It is so hard to believe that 10 whole years have passed since that day, that sunny Tuesday, that soon turned into the darkest day in the lives of countless people.
No one has to struggle to remember where they were. Everyone has their story about that day. Even now, ten years on, people are still telling those stories when the topic comes up. And it comes up a lot.
It might seem odd, but I often look at little children and think, "You will hear about this day, but you were either too young, or not yet born, and will not know the shock, horror, uncertainty and fear that those of us who remember, remember." Maybe our parents thought the same about us, when it came to the war years. I wonder...
My Mom was alive for it. Princess Diana wasn't. It's funny how often that little factoid crosses my mind.
Newfoundlanders are lucky, in a way, that we have a story to remember of that day, that is not about doom and horror and death, but about Man's humanity to Man. The kindness, generousity and willingness of the people of Newfoundland to help those thousands of stranded travellers... the stories of those days will never be well-enough documented, and that is a crying shame.
One of the most heartbreaking memories for me was watching TV on the following nights, seeing all those people in New York City holding photos of their loved ones; "Have you seen my brother / mother / son / sister??" In the rubble of two collapsed 100+ storey towers, people still had hope, and it was heartbreaking. WHO could BELIEVE it??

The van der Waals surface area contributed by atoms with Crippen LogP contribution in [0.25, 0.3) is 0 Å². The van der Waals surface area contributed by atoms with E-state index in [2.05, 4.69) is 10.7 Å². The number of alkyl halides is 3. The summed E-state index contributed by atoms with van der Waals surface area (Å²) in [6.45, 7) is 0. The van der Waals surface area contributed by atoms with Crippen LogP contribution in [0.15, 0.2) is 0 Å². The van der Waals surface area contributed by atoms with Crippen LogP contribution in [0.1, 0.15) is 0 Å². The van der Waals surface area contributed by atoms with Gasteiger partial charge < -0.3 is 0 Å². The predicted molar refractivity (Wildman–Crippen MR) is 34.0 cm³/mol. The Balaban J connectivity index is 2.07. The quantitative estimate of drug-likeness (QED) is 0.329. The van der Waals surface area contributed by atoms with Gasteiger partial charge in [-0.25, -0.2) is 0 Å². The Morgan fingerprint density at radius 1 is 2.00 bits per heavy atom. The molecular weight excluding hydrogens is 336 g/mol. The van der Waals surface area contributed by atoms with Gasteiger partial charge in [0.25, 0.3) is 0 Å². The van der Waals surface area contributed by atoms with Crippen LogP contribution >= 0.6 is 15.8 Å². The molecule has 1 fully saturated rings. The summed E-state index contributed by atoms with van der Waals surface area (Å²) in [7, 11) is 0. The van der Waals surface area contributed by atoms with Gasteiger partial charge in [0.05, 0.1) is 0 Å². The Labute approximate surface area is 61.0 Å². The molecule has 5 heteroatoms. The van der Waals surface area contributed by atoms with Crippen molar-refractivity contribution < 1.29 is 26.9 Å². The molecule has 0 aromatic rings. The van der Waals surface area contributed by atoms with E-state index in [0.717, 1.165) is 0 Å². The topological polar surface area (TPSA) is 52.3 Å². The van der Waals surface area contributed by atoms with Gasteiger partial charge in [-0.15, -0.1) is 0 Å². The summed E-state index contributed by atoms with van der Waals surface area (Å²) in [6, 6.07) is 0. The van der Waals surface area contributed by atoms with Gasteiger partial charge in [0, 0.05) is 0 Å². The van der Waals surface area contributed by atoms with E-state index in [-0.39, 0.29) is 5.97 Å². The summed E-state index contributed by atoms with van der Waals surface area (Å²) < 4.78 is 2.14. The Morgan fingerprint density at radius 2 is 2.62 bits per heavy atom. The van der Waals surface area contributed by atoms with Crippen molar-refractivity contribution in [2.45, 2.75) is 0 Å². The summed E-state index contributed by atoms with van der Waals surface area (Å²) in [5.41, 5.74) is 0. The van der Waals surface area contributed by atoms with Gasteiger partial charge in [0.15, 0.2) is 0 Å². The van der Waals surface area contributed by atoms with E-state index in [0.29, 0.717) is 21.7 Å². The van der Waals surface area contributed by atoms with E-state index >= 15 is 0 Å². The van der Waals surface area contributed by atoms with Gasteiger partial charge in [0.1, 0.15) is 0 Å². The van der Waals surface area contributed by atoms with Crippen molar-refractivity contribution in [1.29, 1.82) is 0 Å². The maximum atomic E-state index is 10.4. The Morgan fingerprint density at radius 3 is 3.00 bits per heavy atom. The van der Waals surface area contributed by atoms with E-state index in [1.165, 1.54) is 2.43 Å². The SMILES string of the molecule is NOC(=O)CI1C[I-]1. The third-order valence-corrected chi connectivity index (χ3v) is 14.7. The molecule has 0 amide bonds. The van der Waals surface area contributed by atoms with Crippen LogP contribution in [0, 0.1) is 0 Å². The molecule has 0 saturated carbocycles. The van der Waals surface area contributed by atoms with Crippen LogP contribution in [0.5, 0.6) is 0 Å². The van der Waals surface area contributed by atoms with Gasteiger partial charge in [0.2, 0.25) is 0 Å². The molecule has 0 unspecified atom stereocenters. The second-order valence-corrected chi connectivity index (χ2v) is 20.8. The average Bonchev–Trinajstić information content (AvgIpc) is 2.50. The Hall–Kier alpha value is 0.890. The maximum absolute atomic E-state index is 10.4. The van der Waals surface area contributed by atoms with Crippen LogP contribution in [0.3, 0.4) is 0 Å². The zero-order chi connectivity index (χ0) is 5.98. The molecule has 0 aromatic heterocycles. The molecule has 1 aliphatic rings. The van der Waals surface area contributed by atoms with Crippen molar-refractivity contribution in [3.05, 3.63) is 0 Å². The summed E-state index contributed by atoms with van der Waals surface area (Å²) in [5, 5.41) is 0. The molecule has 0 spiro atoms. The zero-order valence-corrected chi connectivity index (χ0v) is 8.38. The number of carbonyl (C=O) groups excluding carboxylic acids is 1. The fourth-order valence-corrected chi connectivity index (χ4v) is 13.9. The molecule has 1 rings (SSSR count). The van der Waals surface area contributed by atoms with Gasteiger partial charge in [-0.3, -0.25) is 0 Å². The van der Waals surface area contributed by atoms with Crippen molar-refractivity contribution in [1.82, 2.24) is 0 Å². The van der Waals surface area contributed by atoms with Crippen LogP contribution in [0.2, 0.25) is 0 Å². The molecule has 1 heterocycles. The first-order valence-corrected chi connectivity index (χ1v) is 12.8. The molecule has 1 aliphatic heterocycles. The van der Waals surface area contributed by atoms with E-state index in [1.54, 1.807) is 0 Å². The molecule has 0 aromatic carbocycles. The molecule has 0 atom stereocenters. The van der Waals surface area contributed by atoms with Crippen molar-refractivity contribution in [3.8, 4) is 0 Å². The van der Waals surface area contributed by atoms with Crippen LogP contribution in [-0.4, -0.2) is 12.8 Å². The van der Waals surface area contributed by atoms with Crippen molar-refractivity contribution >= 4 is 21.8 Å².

There was no greater moment than the rallying cry of the President of the United States, when he stood on the rubble with his arm around a firefighter and said into a bullhorn, "I hear you. The rest of the world hears you. And the people who knocked these buildings down will hear all of us soon." I still get all choked up when I see and hear that video clip. That was America standing up after having been brought to her knees, and it was wonderful to see.
I visited Ground Zero in 2005 with my Dad and my sister Alice. I have photos of the gaping hole in the earth, and the piece of the structure in the shape of a cross that still stood there four years later.
I look forward so much to the day when I can go back to New York City and see that cross again in the 9/11 museum where it will stand, and see the Freedom Tower that will have risen from the ashes, the memorial pools and other evidence of the greatness and resilience of America, that made it such a target of envious, sick, hate-filled and hopeless lost souls, who thought this was their path to God.
God bless America, ten years on. And, God bless everyone whose heart aches a little today, remembering these events.